An Approximate of 41 million people which makes up for more than 70% of the deaths annually are caused by non-communicable diseases like cancer, cardiovascular diseases, diabetes, respiratory diseases, and other chronic diseases. Bacteria, fungi or viruses play no significant role in the rise of communicable diseases. This has been challenged by scientists who dig deeper into researching the effect of the microbiome (collection of microbes crawling in and on the body) on our health. It was found that diabetics and those with inflammatory bowel disease and heart disease host a different set of microbiome than those who do not have these diseases.
For the purpose of this study saliva and stool samples were collected of about 290 people living within a close range of each other. Results showed that mothers and their kids had many similar microbes and the microbiomes of the spouses matched with a lot of similarities. Further, it was seen that the diagnosis of diabetes or irritable bowel syndrome of one spouse increased the chances of their partner being diagnosed with the same disease. Even having an obese family or friends or coming from a country that is majorly obese makes one more prone to obesity.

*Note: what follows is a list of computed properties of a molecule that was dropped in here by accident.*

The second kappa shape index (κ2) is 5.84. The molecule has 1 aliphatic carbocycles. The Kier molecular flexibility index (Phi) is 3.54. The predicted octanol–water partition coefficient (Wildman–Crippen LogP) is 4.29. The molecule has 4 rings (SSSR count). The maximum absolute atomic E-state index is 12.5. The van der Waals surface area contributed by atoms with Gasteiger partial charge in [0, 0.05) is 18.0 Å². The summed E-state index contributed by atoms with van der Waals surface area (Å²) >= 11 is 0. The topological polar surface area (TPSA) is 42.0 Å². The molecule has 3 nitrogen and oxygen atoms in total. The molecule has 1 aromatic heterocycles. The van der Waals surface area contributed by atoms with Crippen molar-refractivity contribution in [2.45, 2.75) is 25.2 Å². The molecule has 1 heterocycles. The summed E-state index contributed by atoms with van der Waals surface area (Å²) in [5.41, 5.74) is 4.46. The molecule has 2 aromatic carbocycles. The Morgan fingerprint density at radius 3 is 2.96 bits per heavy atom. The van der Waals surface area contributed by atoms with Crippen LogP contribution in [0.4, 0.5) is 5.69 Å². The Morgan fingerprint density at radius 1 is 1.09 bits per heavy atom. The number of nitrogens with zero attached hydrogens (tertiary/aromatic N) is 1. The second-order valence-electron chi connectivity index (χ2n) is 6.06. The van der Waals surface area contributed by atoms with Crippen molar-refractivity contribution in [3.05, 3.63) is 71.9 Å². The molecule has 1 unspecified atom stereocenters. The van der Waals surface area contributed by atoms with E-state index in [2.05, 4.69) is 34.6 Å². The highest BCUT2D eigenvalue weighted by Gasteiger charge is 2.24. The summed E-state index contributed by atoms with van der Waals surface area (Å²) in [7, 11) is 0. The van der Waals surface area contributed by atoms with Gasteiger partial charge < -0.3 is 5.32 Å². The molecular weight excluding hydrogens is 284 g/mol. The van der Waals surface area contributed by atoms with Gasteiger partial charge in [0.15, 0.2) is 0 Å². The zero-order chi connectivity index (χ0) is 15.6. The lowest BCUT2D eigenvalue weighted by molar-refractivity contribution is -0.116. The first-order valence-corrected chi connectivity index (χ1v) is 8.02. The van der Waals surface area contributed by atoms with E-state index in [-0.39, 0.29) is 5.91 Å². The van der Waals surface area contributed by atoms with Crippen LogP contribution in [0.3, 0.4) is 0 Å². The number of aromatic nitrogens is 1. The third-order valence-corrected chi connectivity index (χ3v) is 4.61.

The results are not conclusive as more evidence is required to show which aspects of the disease is linked to microbes. Another area of study would be to understand how in-house bacteria affect the health of a human. If this research is thrown more light on it could highlight groundbreaking facts on the comprehension of non-communicable diseases.